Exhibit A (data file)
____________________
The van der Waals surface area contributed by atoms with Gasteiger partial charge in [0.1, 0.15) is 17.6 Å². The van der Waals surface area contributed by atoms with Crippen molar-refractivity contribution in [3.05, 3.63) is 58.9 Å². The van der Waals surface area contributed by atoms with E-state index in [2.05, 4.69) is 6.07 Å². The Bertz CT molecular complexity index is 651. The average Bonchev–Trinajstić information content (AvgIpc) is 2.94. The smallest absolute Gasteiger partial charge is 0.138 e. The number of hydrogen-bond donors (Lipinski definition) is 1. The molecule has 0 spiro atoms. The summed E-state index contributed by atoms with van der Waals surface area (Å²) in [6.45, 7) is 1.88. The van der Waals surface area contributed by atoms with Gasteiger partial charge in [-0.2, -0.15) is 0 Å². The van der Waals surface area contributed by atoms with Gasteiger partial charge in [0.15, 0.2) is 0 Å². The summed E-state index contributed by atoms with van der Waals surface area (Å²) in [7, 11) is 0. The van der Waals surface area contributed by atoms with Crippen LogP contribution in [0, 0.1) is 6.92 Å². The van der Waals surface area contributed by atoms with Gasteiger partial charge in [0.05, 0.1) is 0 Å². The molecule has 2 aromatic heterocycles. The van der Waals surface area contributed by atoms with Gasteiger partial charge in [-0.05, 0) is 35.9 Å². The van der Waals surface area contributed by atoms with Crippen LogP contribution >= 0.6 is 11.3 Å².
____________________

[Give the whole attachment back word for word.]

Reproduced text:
The van der Waals surface area contributed by atoms with Gasteiger partial charge in [0.1, 0.15) is 17.6 Å². The van der Waals surface area contributed by atoms with Crippen molar-refractivity contribution in [3.05, 3.63) is 58.9 Å². The van der Waals surface area contributed by atoms with E-state index in [2.05, 4.69) is 6.07 Å². The Bertz CT molecular complexity index is 651. The average Bonchev–Trinajstić information content (AvgIpc) is 2.94. The smallest absolute Gasteiger partial charge is 0.138 e. The number of hydrogen-bond donors (Lipinski definition) is 1. The molecule has 0 spiro atoms. The summed E-state index contributed by atoms with van der Waals surface area (Å²) in [6.45, 7) is 1.88. The van der Waals surface area contributed by atoms with Gasteiger partial charge in [-0.2, -0.15) is 0 Å². The van der Waals surface area contributed by atoms with Gasteiger partial charge in [0.15, 0.2) is 0 Å². The summed E-state index contributed by atoms with van der Waals surface area (Å²) in [7, 11) is 0. The van der Waals surface area contributed by atoms with Crippen LogP contribution in [0, 0.1) is 6.92 Å². The van der Waals surface area contributed by atoms with Gasteiger partial charge in [0.05, 0.1) is 0 Å². The molecule has 2 aromatic heterocycles. The van der Waals surface area contributed by atoms with Gasteiger partial charge in [-0.05, 0) is 35.9 Å². The van der Waals surface area contributed by atoms with Crippen LogP contribution >= 0.6 is 11.3 Å².